Sunday, November 3, 2013

Emeles -- Medieval Almond Cakes

As promised in the previous post, I returned to one of my favorite books, Pleyn Delit by Hieatt, Hosington, and Butler.  I have the second edition.

Emeles are a great way to turn the ground almonds used in making almond milk into something tasty and different.  These are called "cakes" but they look for all the world like little pork sausage patties -- hopefully that gives you a better mental picture of what to expect from this recipe. 

Here's the original recipe (#129 in the book):


Take sugar, salt, almonds, and white bread, and grind them together; then add eggs; then grease or oil or butter, and take a spoon and brush them [i.e., the frying almond cakes] and then remove them and sprinkle them with dry sugar.

The redacted version is this:

Almond Cakes

1 cup breadcrumbs (or more depending on freshness of bread)
4 ounces ground almonds
1/4 cup plus 2 tablespoons sugar (separated)
1/2 teaspoon salt
2 eggs
oil and/or fat for frying

Yes, that is just four ounces of almonds there!

Blend dry ingredients with eggs (reserving the extra 2 tablespoons of sugar).  

Blended dry ingredients just before the eggs are mixed in

Not what I think of as a batter
Heat the oil or fat in a frying pan and drop in the batter in small spoonfuls, flattening with the spoon if necessary.  Turn over once if not using deep fat.  Drain on paper and sprinkle with the reserved sugar before serving -- preferably warm.

First side cooking; just about ready to be turned
Alternatively, chill batter for about 1 hour, then divide it into 20 balls and flatten into cakes.  This way, most of the work can be done ahead of time and the cakes will be more uniform in size and shape.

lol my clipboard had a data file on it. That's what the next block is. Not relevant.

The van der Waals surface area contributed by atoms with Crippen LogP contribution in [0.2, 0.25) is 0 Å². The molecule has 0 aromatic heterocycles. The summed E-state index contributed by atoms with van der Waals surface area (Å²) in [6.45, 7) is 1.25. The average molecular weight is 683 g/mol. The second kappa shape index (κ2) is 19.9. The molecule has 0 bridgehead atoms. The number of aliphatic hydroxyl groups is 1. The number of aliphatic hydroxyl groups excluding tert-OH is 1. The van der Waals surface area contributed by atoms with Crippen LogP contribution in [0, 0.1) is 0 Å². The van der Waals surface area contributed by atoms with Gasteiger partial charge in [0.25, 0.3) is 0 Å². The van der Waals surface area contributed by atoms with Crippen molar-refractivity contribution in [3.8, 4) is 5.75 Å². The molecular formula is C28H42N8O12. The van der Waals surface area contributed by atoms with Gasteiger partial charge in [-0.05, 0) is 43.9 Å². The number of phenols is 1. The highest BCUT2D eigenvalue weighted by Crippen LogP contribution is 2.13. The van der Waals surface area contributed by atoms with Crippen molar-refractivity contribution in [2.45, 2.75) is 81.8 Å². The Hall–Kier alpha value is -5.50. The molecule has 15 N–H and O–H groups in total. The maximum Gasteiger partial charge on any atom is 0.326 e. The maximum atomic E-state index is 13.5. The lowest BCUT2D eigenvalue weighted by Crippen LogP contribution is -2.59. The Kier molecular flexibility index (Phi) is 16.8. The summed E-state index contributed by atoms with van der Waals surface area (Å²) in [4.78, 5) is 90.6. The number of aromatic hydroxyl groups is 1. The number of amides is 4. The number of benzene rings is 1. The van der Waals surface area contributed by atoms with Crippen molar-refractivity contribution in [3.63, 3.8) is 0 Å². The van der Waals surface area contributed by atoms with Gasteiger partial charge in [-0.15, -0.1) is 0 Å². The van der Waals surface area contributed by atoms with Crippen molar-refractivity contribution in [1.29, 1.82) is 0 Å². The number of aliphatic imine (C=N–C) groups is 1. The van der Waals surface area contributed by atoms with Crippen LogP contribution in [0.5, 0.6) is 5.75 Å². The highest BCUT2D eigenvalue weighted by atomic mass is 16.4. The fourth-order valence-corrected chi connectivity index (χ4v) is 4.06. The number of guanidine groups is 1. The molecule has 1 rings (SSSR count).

Honestly not sausage patties!

If I am starting with whole almonds, I find I get the best results from grinding them in the blender if they go in frozen.  The problem is that if they get warm from the whirling blades, the oil can separate out.  When they are frozen, they are hard (and so seem to grind better) and cold.  I haven't had any problems using frozen almonds and processing them in small batches.

I mix all the dry ingredients with a fork until they are uniformly blended.  Then I add the eggs and stir until the mixture is moist with no dry spots. 

I did not chill the batter, which is more like a sticky, crumbly dough.  After the oil is hot, I scoop a little into a soup spoon, press it down firmly with my hand, then slip the patty into the oil.  I usually do about 5 at a time so as not to drop the temperature of the oil too much with overcrowding.

It is important to compress the mixture so it stays as a patty instead of breaking up in the oil.

The patties need to be pretty thin because they cook so quickly.  I keep them to between 1/4 to 1/2 inch, mostly closer to 1/4 inch thick.  It is easy to scorch them, so keep an eye on them while they are in the oil.   Have the paper towel covered plate ready in advance so you can stop the cooking process when the patty is a dark golden brown.

I've experimented with sprinkling them with a cinnamon-sugar blend, too. 

The Verdict
Kids love these and so do I.  The taste is subtle, not strong.  The toasted nutty flavor is dominant with just enough sweet to convince your taste buds you are having a treat but not so much to be overwhelming.  They are a bit crunchy and that is a nice texture to have.  They are tasty warm or cool!

Success!  (But I've made them many times, so that is no surprise.)

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